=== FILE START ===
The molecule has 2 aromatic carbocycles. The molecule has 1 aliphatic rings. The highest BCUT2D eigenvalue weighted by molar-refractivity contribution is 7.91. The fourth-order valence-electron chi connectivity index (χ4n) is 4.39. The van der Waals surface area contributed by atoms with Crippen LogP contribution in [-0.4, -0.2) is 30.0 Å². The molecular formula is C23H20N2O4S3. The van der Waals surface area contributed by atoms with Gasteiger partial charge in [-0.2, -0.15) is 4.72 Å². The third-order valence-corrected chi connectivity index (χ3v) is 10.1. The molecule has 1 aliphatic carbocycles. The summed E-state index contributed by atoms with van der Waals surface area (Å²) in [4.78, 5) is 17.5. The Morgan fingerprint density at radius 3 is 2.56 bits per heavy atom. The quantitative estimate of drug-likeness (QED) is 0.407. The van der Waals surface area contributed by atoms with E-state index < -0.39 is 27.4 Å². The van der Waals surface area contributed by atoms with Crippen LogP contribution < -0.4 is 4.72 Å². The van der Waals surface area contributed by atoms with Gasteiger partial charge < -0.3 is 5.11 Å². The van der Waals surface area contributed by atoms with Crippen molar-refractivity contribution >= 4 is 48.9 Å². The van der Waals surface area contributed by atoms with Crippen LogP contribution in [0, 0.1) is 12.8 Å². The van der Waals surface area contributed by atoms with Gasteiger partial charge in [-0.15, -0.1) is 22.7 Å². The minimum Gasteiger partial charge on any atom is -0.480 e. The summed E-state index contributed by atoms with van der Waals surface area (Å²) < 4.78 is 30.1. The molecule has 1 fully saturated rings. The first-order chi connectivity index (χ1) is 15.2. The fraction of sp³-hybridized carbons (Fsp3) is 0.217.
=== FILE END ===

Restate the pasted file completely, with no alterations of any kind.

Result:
The molecule has 2 aromatic carbocycles. The molecule has 1 aliphatic rings. The highest BCUT2D eigenvalue weighted by molar-refractivity contribution is 7.91. The fourth-order valence-electron chi connectivity index (χ4n) is 4.39. The van der Waals surface area contributed by atoms with Crippen LogP contribution in [-0.4, -0.2) is 30.0 Å². The molecular formula is C23H20N2O4S3. The van der Waals surface area contributed by atoms with Gasteiger partial charge in [-0.2, -0.15) is 4.72 Å². The third-order valence-corrected chi connectivity index (χ3v) is 10.1. The molecule has 1 aliphatic carbocycles. The summed E-state index contributed by atoms with van der Waals surface area (Å²) in [4.78, 5) is 17.5. The Morgan fingerprint density at radius 3 is 2.56 bits per heavy atom. The quantitative estimate of drug-likeness (QED) is 0.407. The van der Waals surface area contributed by atoms with E-state index < -0.39 is 27.4 Å². The van der Waals surface area contributed by atoms with Crippen LogP contribution < -0.4 is 4.72 Å². The van der Waals surface area contributed by atoms with Gasteiger partial charge < -0.3 is 5.11 Å². The van der Waals surface area contributed by atoms with Crippen molar-refractivity contribution >= 4 is 48.9 Å². The van der Waals surface area contributed by atoms with Crippen LogP contribution in [0, 0.1) is 12.8 Å². The van der Waals surface area contributed by atoms with Gasteiger partial charge in [-0.15, -0.1) is 22.7 Å². The minimum Gasteiger partial charge on any atom is -0.480 e. The summed E-state index contributed by atoms with van der Waals surface area (Å²) < 4.78 is 30.1. The molecule has 1 fully saturated rings. The first-order chi connectivity index (χ1) is 15.2. The fraction of sp³-hybridized carbons (Fsp3) is 0.217.